Richardson v. Honda Motor Co., Ltd., 686 F. Supp. 303 (M.D. Fla. 1988)

US District Court for the Middle District of Florida - 686 F. Supp. 303 (M.D. Fla. 1988)
June 7, 1988

686 F. Supp. 303 (1988)

Robert A. RICHARDSON, et al., Plaintiffs,
v.
HONDA MOTOR CO., LTD., et al., Defendants.

No. 87-1698-CIV-T-17(C).

United States District Court, M.D. Florida, Tampa Division.

June 7, 1988.

Paul A. Nelson, Tampa, Fla., for plaintiffs.

Larry M. Roth, Rumberger, Kirk, Caldwell, Cabaniss, Burke & Wechster, P.A., Orlando, Fla., for defendants.

 
ORDER ON MOTION

KOVACHEVICH, District Judge.

This cause is before the Court on Defendant American Honda Motor Co., Inc.'s motion to determine the applicability of § 45.061, Florida Statutes, filed May 13, 1988, and response thereto filed May 26, 1988.

This is a products liability case arising out of an accident that occurred on or about December 21, 1984, involving a 1985 Honda ATC 250ES, allegedly distributed and/or manufactured by defendants. On March 29, 1988, Plaintiffs served on Defendant American Honda an offer of settlement/demand for judgment, in the amount of six million dollars, pursuant to § 45.061, Florida Statutes.

Section 45.061 became effective July 2, 1987. Section 45.061, states:

 
(1) At any time more than 60 days after the service of a summons and complaint on a party but not less than 60 days (or 45 days if it is a counterclaim) before trial, any party may serve on an adverse party a written offer, which offer shall not be filed with the court and shall be denominated as an offer under this section, to settle a claim for money, property, or relief specified in the offer and to enter into a stipulation dismissing the claim or to allow judgment to be entered accordingly. The offer shall remain open for 45 days unless withdrawn sooner by a writing served on the offeree prior to acceptance by the offeree. An offer that is neither withdrawn nor accepted within 45 days shall be deemed rejected. The fact than an offer is made but not accepted does not preclude the making of a subsequent offer. Evidence of an offer is not admissible except in proceedings to enforce a settlement or to determine sanctions under this section.
 
(2) If, upon a motion by the offeror within 30 days after the entry of judgment, the court determines that an offer was rejected unreasonably, resulting in unnecessary delay and needless increase in the cost of litigation, it may impose an appropriate sanction upon the offeree ...
 
*304 An offer shall be presumed to have been unreasonably rejected by a defendant if the judgment entered is at least 25 percent greater than the offer rejected, and offer shall be presumed to have been unreasonably rejected by a plaintiff if the judgment entered is at least 25 percent less that the offer rejected ...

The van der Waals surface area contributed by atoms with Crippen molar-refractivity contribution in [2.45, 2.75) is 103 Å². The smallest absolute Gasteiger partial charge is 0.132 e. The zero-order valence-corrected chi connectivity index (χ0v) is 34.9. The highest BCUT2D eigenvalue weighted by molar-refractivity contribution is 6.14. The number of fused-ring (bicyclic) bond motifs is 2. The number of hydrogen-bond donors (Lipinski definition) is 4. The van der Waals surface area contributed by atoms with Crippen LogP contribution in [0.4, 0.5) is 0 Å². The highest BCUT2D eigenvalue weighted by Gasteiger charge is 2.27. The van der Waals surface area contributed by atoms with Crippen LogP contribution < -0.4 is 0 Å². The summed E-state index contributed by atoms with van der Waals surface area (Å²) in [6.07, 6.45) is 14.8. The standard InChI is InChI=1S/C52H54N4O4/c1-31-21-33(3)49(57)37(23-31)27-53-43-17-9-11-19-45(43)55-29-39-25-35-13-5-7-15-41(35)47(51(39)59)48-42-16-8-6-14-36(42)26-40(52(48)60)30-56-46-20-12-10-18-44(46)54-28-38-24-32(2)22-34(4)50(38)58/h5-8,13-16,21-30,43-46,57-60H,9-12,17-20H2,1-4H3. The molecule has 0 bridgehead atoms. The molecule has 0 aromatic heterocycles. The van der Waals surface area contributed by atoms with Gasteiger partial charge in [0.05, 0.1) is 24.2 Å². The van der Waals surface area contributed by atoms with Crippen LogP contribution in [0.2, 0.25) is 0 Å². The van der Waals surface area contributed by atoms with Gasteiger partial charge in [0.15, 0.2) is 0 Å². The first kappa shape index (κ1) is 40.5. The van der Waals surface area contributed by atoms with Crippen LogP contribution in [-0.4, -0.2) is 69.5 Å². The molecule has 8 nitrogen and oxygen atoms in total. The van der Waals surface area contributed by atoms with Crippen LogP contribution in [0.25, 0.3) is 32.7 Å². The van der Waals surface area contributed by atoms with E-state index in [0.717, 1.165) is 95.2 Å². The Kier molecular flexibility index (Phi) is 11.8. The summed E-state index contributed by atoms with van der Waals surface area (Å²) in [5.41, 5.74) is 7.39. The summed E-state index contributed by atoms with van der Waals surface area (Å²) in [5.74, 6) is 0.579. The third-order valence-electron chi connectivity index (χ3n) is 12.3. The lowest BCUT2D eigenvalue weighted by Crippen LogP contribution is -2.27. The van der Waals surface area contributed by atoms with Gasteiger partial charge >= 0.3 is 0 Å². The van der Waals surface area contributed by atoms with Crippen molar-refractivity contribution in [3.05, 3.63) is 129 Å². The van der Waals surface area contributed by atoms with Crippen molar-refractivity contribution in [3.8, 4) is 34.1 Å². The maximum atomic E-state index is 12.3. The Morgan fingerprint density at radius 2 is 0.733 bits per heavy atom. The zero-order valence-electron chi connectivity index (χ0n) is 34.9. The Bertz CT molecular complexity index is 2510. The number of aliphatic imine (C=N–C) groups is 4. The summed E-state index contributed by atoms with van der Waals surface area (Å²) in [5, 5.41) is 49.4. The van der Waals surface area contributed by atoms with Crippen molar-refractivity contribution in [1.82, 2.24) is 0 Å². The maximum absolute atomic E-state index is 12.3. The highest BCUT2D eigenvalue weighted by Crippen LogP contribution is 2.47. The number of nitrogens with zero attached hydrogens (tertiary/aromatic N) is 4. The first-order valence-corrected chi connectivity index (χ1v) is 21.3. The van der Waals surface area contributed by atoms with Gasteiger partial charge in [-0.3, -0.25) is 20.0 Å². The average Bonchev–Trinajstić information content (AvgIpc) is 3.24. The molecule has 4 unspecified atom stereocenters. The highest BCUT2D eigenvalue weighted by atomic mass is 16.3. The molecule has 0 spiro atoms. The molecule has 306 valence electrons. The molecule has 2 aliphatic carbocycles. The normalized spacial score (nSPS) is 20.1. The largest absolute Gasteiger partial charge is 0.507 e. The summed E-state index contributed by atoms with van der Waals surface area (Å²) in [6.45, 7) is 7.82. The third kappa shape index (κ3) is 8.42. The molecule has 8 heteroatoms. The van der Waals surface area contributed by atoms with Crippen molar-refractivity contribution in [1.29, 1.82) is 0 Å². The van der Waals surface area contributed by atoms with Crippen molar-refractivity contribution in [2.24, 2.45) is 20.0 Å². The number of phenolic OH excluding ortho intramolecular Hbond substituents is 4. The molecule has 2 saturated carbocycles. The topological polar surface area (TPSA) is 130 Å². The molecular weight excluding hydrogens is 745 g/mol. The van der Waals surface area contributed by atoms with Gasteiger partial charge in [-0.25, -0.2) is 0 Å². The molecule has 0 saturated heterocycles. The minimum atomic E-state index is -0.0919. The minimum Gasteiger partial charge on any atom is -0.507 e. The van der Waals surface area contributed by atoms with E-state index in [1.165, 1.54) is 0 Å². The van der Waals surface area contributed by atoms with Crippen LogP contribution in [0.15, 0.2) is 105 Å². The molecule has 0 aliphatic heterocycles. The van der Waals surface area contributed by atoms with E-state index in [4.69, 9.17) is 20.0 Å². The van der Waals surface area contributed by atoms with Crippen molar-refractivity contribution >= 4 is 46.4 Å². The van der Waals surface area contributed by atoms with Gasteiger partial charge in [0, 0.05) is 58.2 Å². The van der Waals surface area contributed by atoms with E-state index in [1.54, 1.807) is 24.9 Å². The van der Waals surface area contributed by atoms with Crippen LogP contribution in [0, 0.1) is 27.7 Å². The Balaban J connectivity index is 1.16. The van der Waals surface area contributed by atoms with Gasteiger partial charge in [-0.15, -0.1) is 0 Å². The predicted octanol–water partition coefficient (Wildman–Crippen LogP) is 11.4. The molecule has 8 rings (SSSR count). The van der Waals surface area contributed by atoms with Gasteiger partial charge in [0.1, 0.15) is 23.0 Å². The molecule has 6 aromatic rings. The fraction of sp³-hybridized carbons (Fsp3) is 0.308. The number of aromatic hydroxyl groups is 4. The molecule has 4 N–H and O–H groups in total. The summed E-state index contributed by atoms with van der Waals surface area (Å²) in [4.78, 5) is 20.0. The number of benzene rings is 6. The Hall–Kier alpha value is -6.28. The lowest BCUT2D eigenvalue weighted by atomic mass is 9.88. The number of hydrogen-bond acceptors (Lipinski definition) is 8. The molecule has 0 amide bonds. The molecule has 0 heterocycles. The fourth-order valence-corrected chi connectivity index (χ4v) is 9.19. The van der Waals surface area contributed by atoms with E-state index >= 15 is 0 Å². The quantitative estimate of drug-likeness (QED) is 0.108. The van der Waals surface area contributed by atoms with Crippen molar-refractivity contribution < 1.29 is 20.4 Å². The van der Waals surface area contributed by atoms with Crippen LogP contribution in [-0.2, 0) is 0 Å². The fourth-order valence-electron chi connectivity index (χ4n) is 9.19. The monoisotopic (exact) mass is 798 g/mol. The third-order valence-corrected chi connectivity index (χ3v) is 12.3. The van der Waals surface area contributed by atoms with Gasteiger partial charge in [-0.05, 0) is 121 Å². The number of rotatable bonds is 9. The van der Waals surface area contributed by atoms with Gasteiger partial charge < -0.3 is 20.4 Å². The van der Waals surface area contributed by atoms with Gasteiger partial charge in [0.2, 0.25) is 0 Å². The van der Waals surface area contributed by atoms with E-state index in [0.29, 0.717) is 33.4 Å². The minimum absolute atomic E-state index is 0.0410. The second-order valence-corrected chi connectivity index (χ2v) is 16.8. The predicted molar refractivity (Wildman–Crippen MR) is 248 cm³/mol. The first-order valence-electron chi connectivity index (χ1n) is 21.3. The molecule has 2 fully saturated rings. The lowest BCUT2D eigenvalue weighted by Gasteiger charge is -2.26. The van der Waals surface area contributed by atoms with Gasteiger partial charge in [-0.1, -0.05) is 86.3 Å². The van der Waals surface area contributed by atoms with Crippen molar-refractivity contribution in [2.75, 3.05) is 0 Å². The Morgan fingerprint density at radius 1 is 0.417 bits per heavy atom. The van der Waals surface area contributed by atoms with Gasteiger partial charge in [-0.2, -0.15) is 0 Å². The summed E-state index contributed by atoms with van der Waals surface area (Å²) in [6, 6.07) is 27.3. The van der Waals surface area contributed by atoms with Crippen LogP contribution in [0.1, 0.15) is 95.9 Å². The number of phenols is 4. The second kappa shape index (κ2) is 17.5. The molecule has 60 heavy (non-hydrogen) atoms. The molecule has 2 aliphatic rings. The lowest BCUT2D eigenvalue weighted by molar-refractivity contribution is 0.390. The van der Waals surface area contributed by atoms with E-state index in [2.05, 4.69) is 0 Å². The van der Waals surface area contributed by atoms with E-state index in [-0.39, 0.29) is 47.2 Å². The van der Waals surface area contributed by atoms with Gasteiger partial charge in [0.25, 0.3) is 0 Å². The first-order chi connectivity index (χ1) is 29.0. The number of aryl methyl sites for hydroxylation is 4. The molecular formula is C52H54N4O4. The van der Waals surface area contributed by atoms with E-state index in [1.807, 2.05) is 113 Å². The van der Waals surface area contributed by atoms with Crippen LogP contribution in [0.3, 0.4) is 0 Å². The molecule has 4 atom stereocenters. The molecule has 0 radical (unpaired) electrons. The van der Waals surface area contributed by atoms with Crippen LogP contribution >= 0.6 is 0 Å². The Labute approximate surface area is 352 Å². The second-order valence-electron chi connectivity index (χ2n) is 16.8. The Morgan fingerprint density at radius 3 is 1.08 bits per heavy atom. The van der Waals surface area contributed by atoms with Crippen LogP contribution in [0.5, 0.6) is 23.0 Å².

(3) In determining the amount of any sanction to be imposed under this section, the court shall award:
 
(a) the amount of the parties' costs and expenses, including reasonable attorneys' fees, investigative expenses, expert witness fees, and other expenses which relate to the preparation for trial, incurred after the making of the offer of settlement ...

Defendant American Honda asserts that § 45.061 is either substantive and prospective or procedural and therefore not applicable to this cause being litigated in Federal District Court. Plaintiffs assert that that statute provision is remedial and should be applied retroactively.

A substantive law creates, defines, and regulates rights as opposed to procedural or remedial law which prescribes a method of enforcing the rights or obtaining redress for their invasion. Black's Law Dictionary, 4th Ed. (1951). In Florida, each side is obligated to pay its own attorney's fees unless a right to assess those fees is awarded by a statute or agreement between the parties. Young v. Altenhaus, 472 So. 2d 1152, 1154 (Fla.1985). Given that rule of law, the Supreme Court of Florida has found that a "... statutory requirement for the non-prevailing party to pay attorney fees constitutes `a new obligation or duty,' and is therefore substantive in nature." Young, at 1154. See also, L. Ross, Inc. v. R.W. Roberts Construction Co., Inc., 481 So. 2d 484 (Fla.1986); Whitten v. Progressive Casualty Insurance Co., 410 So. 2d 501 (Fla.1982); Love v. Jacobson, 390 So. 2d 782 (Fla. 3rd D.C.A. 1980); and Parrish v. Mullis, 458 So. 2d 401 (Fla. 1st D.C.A. 1984).

The statute in question allows the court to assess attorneys' fees against a party unreasonably rejecting an offer of settlement; a right to attorneys' fees under these circumstances did not previously exist in Florida. The Court cannot agree with Plaintiffs that § 45.061, Florida Statutes is a remedial statute, but is satisfied that the section is substantive in nature.

It is well-established in Florida that a substantive statute is presumed to be prospective unless the legislature has expressed in clear and explicit language an intent for the statute to have retroactive effect. 49 Fla.Jur.2d, Statutes s. 107. Section 45.061 contains no clear or explicit language manifesting an intent for the section to apply retroactively. Therefore, the Court finds the effect of § 45.061, Florida Statutes to be prospective. The instant cause of action accrued prior to the passage of the statute and consequently § 45.061 is inapplicable to this cause of action. Accordingly, it is

ORDERED that the motion to determine the applicability of Section 45.061, Florida Statutes, is granted, in that this Court finds that § 45.061 is not applicable to this cause of action.